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The Department of Trade and Industry is aiming to make the cement industry more competitive. As a form of tax regulation, they have imposed a "provisional safeguard duty" on imported cement to avoid placing local cement producers at a disadvantage when competing with international manufacturers.
The DTI has imposed a 4.0% tariff or an additional of PHP 8.40 per 40-kg bag on the selling price to the cement importers, a safeguard measure to give the domestic players a level playing field against the importers. The duty was based on DTI's investigation which established the elements of a surge in supply which may injure the local cement industry.
According to the Cement Manufacturers' Association of the Philippines' (CeMAP), the extensive importation of affordable cement from neighboring countries can stunt the growth of the local industry. In 2017, imported cement reached more than 3 million metric tons from just 3,558 metric tons in 2013. Market share of imports grew from 0.02% in 2013 to 15% in 2017. This trend has been having an adverse effect on the domestic cement industry with manufacturers experiencing a 49% decrease in income in 2017.
The government believes that with the sudden surge in imports, there's an indication of dumping as cement imports are priced significantly lower than the domestically produced cement, which could hurt the overall local industry.
Demand driving price growth
With the Build, Build, Build program in full swing, infrastructure outlays are expected to increase from 4.7% of GDP in 2019 to 7.0% in 2022. So far, 44 out of the 75 major projects are already in full swing. Infrastructure spending has reached PHP 728.1 billion in the eleven months of 2018, 49.7% higher YoY. We can expect demand to be sustained in the coming years which may put pressure on the local cement industry.
Meanwhile, expansion of real estate developers in both residential and commercial segments should also help sustain demand growth in cement consumption. Listed developers are expanding their recurring income and residential developments as they continue to earmark record levels of their capex program. In 2018, developers spent approximately PHP 434.9 billion - an increase of 14.3% YoY.
Despite imports taking a larger chunk of cement supply, data from the Philippine Statistics Authority (PSA) shows that the Construction Materials Wholesale Price Index (CMWPI) has been on the uptrend despite consumer prices easing due to cooling oil prices and a more stable foreign exchange rate. As such, this indicates higher demand is causing the rise in cement prices. We note a faster growth of the CMWPI in 4Q/2018 was driven by the surge in construction spending which totaled PHP 1,358.8 billion, or 21.7% higher YoY compared to 7.9% YoY in 2017.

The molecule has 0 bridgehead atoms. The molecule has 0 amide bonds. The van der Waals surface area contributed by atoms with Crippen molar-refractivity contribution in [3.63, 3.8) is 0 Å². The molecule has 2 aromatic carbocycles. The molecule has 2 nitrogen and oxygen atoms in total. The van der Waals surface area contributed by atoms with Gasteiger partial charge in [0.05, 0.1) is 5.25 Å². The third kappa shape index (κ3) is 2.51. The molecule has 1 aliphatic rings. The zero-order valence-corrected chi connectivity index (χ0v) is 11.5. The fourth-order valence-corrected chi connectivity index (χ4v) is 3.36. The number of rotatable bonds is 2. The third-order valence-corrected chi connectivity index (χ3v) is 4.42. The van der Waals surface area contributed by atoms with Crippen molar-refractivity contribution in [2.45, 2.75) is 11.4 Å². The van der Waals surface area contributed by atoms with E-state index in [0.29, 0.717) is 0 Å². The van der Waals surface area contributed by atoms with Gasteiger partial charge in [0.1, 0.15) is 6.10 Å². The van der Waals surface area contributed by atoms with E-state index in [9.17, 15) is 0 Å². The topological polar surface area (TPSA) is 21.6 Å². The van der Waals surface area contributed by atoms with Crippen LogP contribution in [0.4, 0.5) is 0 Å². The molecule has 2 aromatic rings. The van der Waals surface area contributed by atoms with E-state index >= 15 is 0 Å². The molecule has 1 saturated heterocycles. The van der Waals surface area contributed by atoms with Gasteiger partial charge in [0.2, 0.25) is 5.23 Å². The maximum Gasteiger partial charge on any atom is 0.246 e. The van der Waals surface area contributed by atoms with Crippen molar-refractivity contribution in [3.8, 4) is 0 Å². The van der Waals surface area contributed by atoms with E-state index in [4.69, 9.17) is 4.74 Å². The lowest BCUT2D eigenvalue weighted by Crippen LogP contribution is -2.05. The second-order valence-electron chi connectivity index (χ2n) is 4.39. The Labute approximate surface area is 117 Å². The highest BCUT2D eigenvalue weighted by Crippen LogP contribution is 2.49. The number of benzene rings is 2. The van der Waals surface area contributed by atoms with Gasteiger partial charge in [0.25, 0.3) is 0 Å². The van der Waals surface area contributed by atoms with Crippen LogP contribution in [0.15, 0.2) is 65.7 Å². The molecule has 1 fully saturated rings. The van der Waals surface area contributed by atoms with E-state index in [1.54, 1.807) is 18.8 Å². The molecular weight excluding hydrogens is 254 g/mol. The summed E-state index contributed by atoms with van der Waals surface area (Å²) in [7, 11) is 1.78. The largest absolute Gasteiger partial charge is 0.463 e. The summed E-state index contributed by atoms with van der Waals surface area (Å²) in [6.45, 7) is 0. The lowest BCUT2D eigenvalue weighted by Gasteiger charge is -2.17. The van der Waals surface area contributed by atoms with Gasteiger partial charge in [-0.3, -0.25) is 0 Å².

Real estate sector can absorb costs in the short-run
With construction costs increasing, we expect the real estate sector to absorb it with ease in the short run. High-end residential prices in Metro Manila are in a rebound with 4Q/2018 prices improving by 9.3% YoY compared to 8.2% YoY in 4Q/2017. Absorption rates for high-end residential units are still high with limited new launches in the pipeline.
In addition, office rents are also expected to accelerate this 2019 after registering average rental growth of 5.0% YoY in 2018. The tight vacancies in key submarkets, such as Makati CBD, BGC, and the Bay Area, have driven overall rental growth in the capital. The rise of the Philippine Offshore Gaming Sector (POGO) and the sustained demand from the offshoring and outsourcing (O&O) sector have buoyed the office sector in the past three years.
Headline inflation has eased at the start of the year, and the Bangko Sentral ng Pilipinas (BSP) has indicated that this has given them some headroom to ease interest rates. However, with expectations of another slew of rate hikes from the US Federal Reserve (US Fed) in 2019, it is likely the BSP may have to follow the US Fed's movement. Consequently, we should also anticipate yield spreads for both office and residential segments to contract as interest rates rise.
Tariffs may hurt returns
Given that cement prices are still climbing despite the flood of cement imports, we are of the view that local cement production is not keeping up with the accelerating demand from both public and private construction activity. Conditions like these indicate that there is a production deficit from the local cement industry, and in order to plug this gap, cement importation is vital to control prices. As such, we believe that a cement tariff is unnecessary to control inflation as it limits the entry of affordable cement that could relieve demand pressure. Lastly, this may exacerbate current price conditions if left to persist.
The real estate sector may manage to absorb the rise in costs in the short run due to the favorable demand for office and residential space. However, we do not discount the possibility that returns in the long run may be affected by unabated escalation of construction costs. Returns are likely to be hardest hit for projects currently under construction which will likely balloon capex budgets. In order to compensate this, developers may be compelled to pass on the costs to potential occupiers and buyers.